The way I see the technology today is that it is still very developer-centric. It needs to evolve to a point where even a non-technical person can create a DApp or smart contract by dragging and dropping a few components on a design surface. The technology is also very heavy currently, in terms of storage and processing. It needs to evolve to a point where there will be a microblockchain on every mobile device, interconnected in a global network of billions of nodes. On the other end, perhaps the technology will drive storage and processing power in mobile devices, to become many times greater than what we have today, perhaps with multiple integrated powerful GPUs and the invention of “cool” batteries that don’t heat up. The technology will perhaps also drive platforms we can’t even imagine today as the technology evolves, much like the social media platforms of today that we could not have imagined during the dot com days. In fact, I believe it is not “perhaps” but “most certainly”, not in the exact substance or sequence but in principle.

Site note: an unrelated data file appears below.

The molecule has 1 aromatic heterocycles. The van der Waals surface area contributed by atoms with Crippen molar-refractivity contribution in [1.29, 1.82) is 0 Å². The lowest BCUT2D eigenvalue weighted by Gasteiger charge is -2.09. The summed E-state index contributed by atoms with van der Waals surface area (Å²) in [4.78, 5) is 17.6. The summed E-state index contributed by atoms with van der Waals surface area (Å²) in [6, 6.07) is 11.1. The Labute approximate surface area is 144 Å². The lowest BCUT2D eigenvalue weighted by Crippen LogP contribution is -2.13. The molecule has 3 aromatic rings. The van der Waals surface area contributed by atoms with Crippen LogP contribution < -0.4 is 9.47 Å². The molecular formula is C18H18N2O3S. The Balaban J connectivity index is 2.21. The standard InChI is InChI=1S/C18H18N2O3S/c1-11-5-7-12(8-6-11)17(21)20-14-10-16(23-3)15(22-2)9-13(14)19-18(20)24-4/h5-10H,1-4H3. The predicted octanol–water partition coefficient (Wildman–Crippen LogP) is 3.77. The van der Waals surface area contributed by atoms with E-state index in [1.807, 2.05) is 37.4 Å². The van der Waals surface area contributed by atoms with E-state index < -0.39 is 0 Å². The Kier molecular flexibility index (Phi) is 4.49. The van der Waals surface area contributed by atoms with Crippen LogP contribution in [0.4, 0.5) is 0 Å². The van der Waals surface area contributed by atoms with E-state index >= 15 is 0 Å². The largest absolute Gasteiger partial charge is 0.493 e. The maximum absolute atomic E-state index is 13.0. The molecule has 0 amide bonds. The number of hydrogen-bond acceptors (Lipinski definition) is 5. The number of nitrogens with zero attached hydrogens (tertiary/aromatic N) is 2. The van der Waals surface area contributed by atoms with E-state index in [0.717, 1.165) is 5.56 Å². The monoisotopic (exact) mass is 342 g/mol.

As always, the future is solid, even if the present is slushy. To this end, I am doing my best to get immersed in the technology, learning as much as I can through reading, watching, coding, writing, attending and discussing. I have learned how a smart contract is built in Ethereum and even have deployed one, to one of the Ethereum test networks. I have looked into creating a simple DApp on the platform. I have also downloaded the Neo blockchain source code to see how a blockchain is created, since Neo is written in c# and I am very familiar with c# (and have a ready development environment to compile it). I want to understand how easy or hard it is to create an entirely new blockchain.
I will be sure to write another post as I progress.